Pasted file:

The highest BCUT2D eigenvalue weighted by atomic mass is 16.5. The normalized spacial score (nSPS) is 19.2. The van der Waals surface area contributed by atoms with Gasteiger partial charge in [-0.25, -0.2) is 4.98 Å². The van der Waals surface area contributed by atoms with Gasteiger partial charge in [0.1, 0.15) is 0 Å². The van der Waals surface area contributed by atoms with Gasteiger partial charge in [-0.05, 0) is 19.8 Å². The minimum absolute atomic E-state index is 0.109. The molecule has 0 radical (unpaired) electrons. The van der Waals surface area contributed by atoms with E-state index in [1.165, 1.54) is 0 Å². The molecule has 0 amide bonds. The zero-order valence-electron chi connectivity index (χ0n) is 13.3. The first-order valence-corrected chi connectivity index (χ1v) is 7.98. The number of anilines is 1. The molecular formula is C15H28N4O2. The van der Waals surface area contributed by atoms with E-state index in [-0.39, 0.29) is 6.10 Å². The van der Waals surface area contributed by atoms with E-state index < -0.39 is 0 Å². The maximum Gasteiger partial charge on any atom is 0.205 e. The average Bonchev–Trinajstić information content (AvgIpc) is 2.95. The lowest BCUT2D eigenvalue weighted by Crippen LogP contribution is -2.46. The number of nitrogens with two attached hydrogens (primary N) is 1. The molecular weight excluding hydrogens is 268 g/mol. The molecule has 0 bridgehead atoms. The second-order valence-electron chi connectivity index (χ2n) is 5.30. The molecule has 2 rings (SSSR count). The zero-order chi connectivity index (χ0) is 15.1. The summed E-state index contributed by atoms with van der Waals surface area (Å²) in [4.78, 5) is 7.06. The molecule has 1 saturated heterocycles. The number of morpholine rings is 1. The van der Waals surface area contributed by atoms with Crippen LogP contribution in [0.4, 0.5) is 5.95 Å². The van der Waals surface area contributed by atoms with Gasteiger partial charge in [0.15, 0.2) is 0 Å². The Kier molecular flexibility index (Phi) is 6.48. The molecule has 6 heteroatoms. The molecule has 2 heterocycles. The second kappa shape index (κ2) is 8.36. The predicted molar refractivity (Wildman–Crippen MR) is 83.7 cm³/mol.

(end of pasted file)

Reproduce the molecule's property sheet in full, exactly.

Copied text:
The highest BCUT2D eigenvalue weighted by atomic mass is 16.5. The normalized spacial score (nSPS) is 19.2. The van der Waals surface area contributed by atoms with Gasteiger partial charge in [-0.25, -0.2) is 4.98 Å². The van der Waals surface area contributed by atoms with Gasteiger partial charge in [0.1, 0.15) is 0 Å². The van der Waals surface area contributed by atoms with Gasteiger partial charge in [-0.05, 0) is 19.8 Å². The minimum absolute atomic E-state index is 0.109. The molecule has 0 radical (unpaired) electrons. The van der Waals surface area contributed by atoms with E-state index in [1.165, 1.54) is 0 Å². The molecule has 0 amide bonds. The zero-order valence-electron chi connectivity index (χ0n) is 13.3. The first-order valence-corrected chi connectivity index (χ1v) is 7.98. The number of anilines is 1. The molecular formula is C15H28N4O2. The van der Waals surface area contributed by atoms with E-state index in [-0.39, 0.29) is 6.10 Å². The van der Waals surface area contributed by atoms with E-state index < -0.39 is 0 Å². The maximum Gasteiger partial charge on any atom is 0.205 e. The average Bonchev–Trinajstić information content (AvgIpc) is 2.95. The lowest BCUT2D eigenvalue weighted by Crippen LogP contribution is -2.46. The number of nitrogens with two attached hydrogens (primary N) is 1. The molecular weight excluding hydrogens is 268 g/mol. The molecule has 0 bridgehead atoms. The second-order valence-electron chi connectivity index (χ2n) is 5.30. The molecule has 2 rings (SSSR count). The zero-order chi connectivity index (χ0) is 15.1. The summed E-state index contributed by atoms with van der Waals surface area (Å²) in [4.78, 5) is 7.06. The molecule has 1 saturated heterocycles. The number of morpholine rings is 1. The van der Waals surface area contributed by atoms with Crippen LogP contribution in [0.4, 0.5) is 5.95 Å². The van der Waals surface area contributed by atoms with Gasteiger partial charge in [0.15, 0.2) is 0 Å². The Kier molecular flexibility index (Phi) is 6.48. The molecule has 6 heteroatoms. The molecule has 2 heterocycles. The second kappa shape index (κ2) is 8.36. The predicted molar refractivity (Wildman–Crippen MR) is 83.7 cm³/mol.